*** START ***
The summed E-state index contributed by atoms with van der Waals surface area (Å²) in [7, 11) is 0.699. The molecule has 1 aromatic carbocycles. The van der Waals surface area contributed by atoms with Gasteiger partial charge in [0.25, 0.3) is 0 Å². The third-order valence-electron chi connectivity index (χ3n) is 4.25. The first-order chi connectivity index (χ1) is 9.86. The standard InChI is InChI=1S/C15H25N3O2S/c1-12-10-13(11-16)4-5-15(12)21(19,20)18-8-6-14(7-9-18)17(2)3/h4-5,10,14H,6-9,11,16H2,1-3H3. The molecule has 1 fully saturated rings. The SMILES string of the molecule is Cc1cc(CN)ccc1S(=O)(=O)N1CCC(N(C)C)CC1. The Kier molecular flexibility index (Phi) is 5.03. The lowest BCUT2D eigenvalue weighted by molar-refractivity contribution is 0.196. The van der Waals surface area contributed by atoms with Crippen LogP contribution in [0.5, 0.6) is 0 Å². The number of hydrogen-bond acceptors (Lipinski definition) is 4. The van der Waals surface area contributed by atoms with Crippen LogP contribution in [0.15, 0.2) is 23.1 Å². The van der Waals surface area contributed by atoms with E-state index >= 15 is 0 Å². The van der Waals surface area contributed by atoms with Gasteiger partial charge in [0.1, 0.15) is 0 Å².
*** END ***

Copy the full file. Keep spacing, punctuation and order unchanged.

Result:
The summed E-state index contributed by atoms with van der Waals surface area (Å²) in [7, 11) is 0.699. The molecule has 1 aromatic carbocycles. The van der Waals surface area contributed by atoms with Gasteiger partial charge in [0.25, 0.3) is 0 Å². The third-order valence-electron chi connectivity index (χ3n) is 4.25. The first-order chi connectivity index (χ1) is 9.86. The standard InChI is InChI=1S/C15H25N3O2S/c1-12-10-13(11-16)4-5-15(12)21(19,20)18-8-6-14(7-9-18)17(2)3/h4-5,10,14H,6-9,11,16H2,1-3H3. The molecule has 1 fully saturated rings. The SMILES string of the molecule is Cc1cc(CN)ccc1S(=O)(=O)N1CCC(N(C)C)CC1. The Kier molecular flexibility index (Phi) is 5.03. The lowest BCUT2D eigenvalue weighted by molar-refractivity contribution is 0.196. The van der Waals surface area contributed by atoms with Crippen LogP contribution in [0.5, 0.6) is 0 Å². The number of hydrogen-bond acceptors (Lipinski definition) is 4. The van der Waals surface area contributed by atoms with Crippen LogP contribution in [0.15, 0.2) is 23.1 Å². The van der Waals surface area contributed by atoms with E-state index >= 15 is 0 Å². The van der Waals surface area contributed by atoms with Gasteiger partial charge in [0.1, 0.15) is 0 Å².